coronavirus pandemic

Everything You Need to Know About Wearing and Reusing Filtered Masks

The surge of the omicron variant of COVID-19 created more interest in filtered masks - so here's what you need to know.

As we try to get a handle on the latest wave of the pandemic due to the omicron variant of COVID-19, wearing any mask is better than no mask, experts say.

But while health officials previously embraced the saying "my mask protects you, your mask protects me", they recently modified that guidance to place a greater emphasis on masks that best protect the wearer too. Now they're acknowledging the usefulness and quality of respirator masks, also called filtered masks.

The CDC updated its mask guidance in January 2022 to mention N95 and KN95 masks, according to NBC News.

"To protect yourself and others from COVID-19, CDC continues to recommend that you wear the most protective mask you can that fits well and that you will wear consistently," the CDC website says.

Previously, the agency resisted recommending top-tier masks, fearing there wouldn't be enough for health care workers. But now there is a greater supply and filtered masks are available on Amazon and other sites — but buyer beware, because they are not all legit.

For answers to all your questions about masks (including how to avoid buying a fake), we've got you covered.

Why is it better to wear a filtered mask?

Filtered masks are also referred to as respirator masks. When you wear an N95, KN95 or KF94 mask with a tight fit, it can filter out many tiny, microscopic particles like the COVID-19 virus before they reach your nose and lungs.

Studies have shown cloth masks, bandanas, balaclavas and gaiters are less effective at preventing the spread of the virus. Actually, one study found that neck gaiters produced more particles than wearing no mask at all, since the fabric was breaking up large particles into smaller ones.

I've heard of N95 and KN95, but what is a KF94 mask?

Like KN95, KF94 is another international standard that measures the percentage of particles the masks are able to filter out, according to Aaron Collins, who uses the nickname "Mask Nerd" online.

KN95s are held up to a Chinese standard, while KF94 is the standard used in South Korea, Collins said. (KF stands for "Korean Filter.")

"It's actually regulated by the Korean FDA, so those are much less likely to be counterfeit," he added.

Which mask is right for you and when do you need it?

Aaron Collins, also known as @masknerd on Twitter, explains what you need to know about high-filtration masks like KN95s, KF94s and N95s, which are able to filter out viral particles and can help you stay safe amid the spread of the Omicron variant of COVID-19.

Collins says KN95s usually have ear loops, so they may protect you less since they do not have as tight of a seal on your face.

N95s typically have headbands, which may help them adhere more tightly — and thus, provide more filtration.

"It's a little harder to get on and off, but it does give better protection," Collins said.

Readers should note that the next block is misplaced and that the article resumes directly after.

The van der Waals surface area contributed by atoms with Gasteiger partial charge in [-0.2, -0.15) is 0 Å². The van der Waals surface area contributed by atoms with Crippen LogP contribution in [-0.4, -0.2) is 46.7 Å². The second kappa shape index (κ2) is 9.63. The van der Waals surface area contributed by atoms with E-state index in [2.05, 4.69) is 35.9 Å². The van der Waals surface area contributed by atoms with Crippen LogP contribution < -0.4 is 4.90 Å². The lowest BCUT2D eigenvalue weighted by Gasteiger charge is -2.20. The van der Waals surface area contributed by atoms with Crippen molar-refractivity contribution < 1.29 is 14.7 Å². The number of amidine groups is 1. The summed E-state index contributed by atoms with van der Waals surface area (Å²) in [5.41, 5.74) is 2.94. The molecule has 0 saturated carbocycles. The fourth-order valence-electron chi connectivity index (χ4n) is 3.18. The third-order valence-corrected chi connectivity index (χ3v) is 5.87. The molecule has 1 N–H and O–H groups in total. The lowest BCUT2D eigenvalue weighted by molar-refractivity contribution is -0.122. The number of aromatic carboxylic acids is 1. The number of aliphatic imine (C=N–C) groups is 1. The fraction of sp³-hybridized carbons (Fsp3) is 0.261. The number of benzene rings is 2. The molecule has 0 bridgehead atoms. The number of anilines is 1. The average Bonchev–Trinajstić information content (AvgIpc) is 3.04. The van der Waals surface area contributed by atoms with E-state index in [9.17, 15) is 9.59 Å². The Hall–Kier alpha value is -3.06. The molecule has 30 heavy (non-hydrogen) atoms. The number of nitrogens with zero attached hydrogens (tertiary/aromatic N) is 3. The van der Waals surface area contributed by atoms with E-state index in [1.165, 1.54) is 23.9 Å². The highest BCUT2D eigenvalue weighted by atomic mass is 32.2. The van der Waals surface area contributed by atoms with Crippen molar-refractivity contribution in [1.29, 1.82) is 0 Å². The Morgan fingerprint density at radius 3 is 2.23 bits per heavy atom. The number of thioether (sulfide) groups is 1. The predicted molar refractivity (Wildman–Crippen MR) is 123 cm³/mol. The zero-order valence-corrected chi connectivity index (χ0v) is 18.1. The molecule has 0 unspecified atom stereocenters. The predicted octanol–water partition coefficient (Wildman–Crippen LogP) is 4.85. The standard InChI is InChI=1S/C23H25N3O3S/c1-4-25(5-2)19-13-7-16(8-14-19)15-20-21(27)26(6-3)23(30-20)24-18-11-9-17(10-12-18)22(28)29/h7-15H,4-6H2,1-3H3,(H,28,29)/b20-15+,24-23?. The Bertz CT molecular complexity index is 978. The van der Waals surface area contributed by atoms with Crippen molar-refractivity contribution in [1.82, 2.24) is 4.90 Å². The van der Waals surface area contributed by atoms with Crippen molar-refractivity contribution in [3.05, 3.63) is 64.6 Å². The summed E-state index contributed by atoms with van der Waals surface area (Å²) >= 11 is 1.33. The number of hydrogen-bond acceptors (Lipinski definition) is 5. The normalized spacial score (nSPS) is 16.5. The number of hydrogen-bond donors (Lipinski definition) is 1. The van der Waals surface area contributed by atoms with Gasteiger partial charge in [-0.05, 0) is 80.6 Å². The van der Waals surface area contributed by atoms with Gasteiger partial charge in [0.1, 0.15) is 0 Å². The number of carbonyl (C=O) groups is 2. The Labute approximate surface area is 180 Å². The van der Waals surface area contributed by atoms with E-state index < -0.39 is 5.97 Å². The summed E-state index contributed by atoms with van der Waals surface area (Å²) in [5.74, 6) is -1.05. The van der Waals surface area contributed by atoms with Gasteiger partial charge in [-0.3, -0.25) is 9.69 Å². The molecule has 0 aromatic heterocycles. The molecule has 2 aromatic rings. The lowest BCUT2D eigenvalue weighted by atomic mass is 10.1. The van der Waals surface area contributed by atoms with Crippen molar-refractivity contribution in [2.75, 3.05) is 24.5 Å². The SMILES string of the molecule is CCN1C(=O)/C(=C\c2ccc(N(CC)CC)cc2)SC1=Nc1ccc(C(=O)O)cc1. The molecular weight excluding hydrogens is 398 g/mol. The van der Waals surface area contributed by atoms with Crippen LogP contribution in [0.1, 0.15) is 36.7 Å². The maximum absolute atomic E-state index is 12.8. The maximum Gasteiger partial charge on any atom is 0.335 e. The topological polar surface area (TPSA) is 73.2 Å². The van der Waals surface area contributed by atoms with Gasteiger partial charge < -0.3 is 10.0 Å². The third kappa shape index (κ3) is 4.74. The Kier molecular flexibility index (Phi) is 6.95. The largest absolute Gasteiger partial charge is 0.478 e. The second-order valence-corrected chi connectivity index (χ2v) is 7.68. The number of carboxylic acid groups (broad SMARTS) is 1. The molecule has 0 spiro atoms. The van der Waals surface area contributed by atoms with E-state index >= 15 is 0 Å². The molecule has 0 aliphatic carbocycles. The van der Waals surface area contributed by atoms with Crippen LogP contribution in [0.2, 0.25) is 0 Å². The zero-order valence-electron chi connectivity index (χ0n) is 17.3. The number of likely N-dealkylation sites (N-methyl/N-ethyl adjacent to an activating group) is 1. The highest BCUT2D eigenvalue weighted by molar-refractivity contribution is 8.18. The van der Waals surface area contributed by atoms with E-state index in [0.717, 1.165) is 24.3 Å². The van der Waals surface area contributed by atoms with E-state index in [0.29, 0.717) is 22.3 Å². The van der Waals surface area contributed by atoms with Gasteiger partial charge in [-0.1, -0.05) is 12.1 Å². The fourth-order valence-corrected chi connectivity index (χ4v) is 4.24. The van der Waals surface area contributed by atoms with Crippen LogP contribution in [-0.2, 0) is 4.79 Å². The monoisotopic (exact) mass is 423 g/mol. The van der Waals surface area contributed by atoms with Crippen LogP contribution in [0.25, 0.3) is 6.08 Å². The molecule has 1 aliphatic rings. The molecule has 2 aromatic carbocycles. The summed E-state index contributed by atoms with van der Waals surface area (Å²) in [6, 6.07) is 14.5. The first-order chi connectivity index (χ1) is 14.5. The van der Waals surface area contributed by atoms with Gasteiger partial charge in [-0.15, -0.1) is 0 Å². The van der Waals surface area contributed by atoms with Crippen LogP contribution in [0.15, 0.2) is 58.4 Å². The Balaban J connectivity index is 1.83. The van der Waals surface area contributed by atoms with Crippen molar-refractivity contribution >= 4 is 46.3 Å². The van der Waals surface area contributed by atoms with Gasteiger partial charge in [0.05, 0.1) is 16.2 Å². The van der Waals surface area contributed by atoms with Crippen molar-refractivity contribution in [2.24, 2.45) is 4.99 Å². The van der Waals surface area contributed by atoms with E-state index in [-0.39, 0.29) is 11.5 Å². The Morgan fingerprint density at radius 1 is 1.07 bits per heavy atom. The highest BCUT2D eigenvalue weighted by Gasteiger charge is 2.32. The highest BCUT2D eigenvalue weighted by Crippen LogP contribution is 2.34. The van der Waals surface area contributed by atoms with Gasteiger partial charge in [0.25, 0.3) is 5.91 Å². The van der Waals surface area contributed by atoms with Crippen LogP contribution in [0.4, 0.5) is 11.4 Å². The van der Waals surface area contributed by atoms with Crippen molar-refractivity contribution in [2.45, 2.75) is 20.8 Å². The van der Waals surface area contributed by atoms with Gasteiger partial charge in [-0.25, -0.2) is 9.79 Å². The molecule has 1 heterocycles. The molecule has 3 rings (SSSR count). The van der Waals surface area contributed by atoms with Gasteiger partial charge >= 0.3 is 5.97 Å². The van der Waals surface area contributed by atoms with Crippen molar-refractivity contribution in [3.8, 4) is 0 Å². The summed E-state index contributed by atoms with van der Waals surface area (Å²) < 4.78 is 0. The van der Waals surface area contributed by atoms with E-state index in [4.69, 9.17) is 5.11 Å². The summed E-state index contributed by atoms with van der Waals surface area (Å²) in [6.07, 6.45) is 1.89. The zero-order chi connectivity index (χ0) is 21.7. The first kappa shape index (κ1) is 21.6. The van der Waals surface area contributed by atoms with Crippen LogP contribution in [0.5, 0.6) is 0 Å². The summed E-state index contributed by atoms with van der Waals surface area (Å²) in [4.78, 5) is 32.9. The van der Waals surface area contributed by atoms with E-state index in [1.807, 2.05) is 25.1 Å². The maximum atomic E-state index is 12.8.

Dr. Jay Wolfson, a public health professor and administrator at the University of South Florida, says it's a good idea to wear a more protective mask when you are more likely to encounter people who could get you sick.

"If you're not going to be in a place for a very long period of time, you want to use the thicker [masks], especially if it's congested," he said.

Thick filtered masks can be uncomfortable to wear for long periods of time, though. Depending on your office, you might be able to get away with wearing a surgical mask, Wolfson continued.

"And the more crowded it gets, you can double up on those, it just makes it easier to breathe and less uncomfortable around your ears and around your nose," said Wolfson.

Which masks should not be reused? Can I reuse an N95 mask?

Some heavy-duty masks can be reused and still provide protection from COVID-19, says Dr. Jay Wolfson of University of South Florida. He tells you when you should double-mask, and what you should avoid doing if you want your masks to be reusable.

Surgical masks are not designed to be worn for a long time or in crowded settings, according to Wolfson.

But you can get more mileage out of a KN95 or N95. Just don't wash them! Let them sit out for a day and they can be worn again.

"Have a few of them around so you don't use the same one every day. ...Use your common sense depending on where you are and what you think the relative risk is in terms of congestion," Wolfson said.

Trying to figure out if masks are legitimate or counterfeit? Here's what to look for

"There are lots of fake things going around because it's opportunistic," Wolfson said.

He recommends looking at the name of the company that's on the mask; some masks also have codes printed on them. You could try searching online for that code and seeing what results you get.

Legitimate N95 respirators have to be certified by the National Institute for Occupational & Safety Health (NIOSH). NIOSH publishes a list of approved masks that meet their standards and have earned the right to be called N95s.

If your mask is not an N95, but claims to be NIOSH-approved, that's not right. NIOSH only looks at N95s. A KN95 mask claiming to be NIOSH-approved may be counterfeit.

The CDC keeps track of masks that are counterfeit or have been labeled N95 without working for it.

N95s and KN95s could be $1.50 to $2 per mask even when bought in bulk, Wolfson said. "If you're getting things for 50 cents, they're likely not N95s or good KN95s," he added.